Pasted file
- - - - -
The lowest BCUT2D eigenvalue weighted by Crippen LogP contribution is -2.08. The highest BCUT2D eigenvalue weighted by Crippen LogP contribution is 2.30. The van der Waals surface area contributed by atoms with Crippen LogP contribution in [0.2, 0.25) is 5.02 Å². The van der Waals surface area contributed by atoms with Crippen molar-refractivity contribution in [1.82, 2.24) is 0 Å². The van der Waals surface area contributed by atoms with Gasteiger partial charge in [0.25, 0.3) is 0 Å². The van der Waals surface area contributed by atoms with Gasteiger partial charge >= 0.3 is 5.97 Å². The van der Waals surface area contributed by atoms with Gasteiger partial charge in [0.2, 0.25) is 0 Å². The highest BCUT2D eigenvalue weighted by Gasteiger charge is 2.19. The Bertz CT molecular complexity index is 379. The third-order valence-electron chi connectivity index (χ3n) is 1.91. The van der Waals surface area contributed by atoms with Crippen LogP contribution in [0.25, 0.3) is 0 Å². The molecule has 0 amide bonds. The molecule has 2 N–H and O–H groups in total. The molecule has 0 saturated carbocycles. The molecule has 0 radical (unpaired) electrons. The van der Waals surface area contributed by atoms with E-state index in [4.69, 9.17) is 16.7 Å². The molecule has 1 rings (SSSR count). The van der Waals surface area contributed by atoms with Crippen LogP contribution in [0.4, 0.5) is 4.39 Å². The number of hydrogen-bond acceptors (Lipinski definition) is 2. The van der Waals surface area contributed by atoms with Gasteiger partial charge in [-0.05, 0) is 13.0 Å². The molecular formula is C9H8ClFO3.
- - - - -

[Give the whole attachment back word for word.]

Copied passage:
The lowest BCUT2D eigenvalue weighted by Crippen LogP contribution is -2.08. The highest BCUT2D eigenvalue weighted by Crippen LogP contribution is 2.30. The van der Waals surface area contributed by atoms with Crippen LogP contribution in [0.2, 0.25) is 5.02 Å². The van der Waals surface area contributed by atoms with Crippen molar-refractivity contribution in [1.82, 2.24) is 0 Å². The van der Waals surface area contributed by atoms with Gasteiger partial charge in [0.25, 0.3) is 0 Å². The van der Waals surface area contributed by atoms with Gasteiger partial charge >= 0.3 is 5.97 Å². The van der Waals surface area contributed by atoms with Gasteiger partial charge in [0.2, 0.25) is 0 Å². The highest BCUT2D eigenvalue weighted by Gasteiger charge is 2.19. The Bertz CT molecular complexity index is 379. The third-order valence-electron chi connectivity index (χ3n) is 1.91. The van der Waals surface area contributed by atoms with Crippen LogP contribution in [0.25, 0.3) is 0 Å². The molecule has 0 amide bonds. The molecule has 2 N–H and O–H groups in total. The molecule has 0 saturated carbocycles. The molecule has 0 radical (unpaired) electrons. The van der Waals surface area contributed by atoms with E-state index in [4.69, 9.17) is 16.7 Å². The molecule has 1 rings (SSSR count). The van der Waals surface area contributed by atoms with Crippen LogP contribution in [0.4, 0.5) is 4.39 Å². The number of hydrogen-bond acceptors (Lipinski definition) is 2. The van der Waals surface area contributed by atoms with Gasteiger partial charge in [-0.05, 0) is 13.0 Å². The molecular formula is C9H8ClFO3.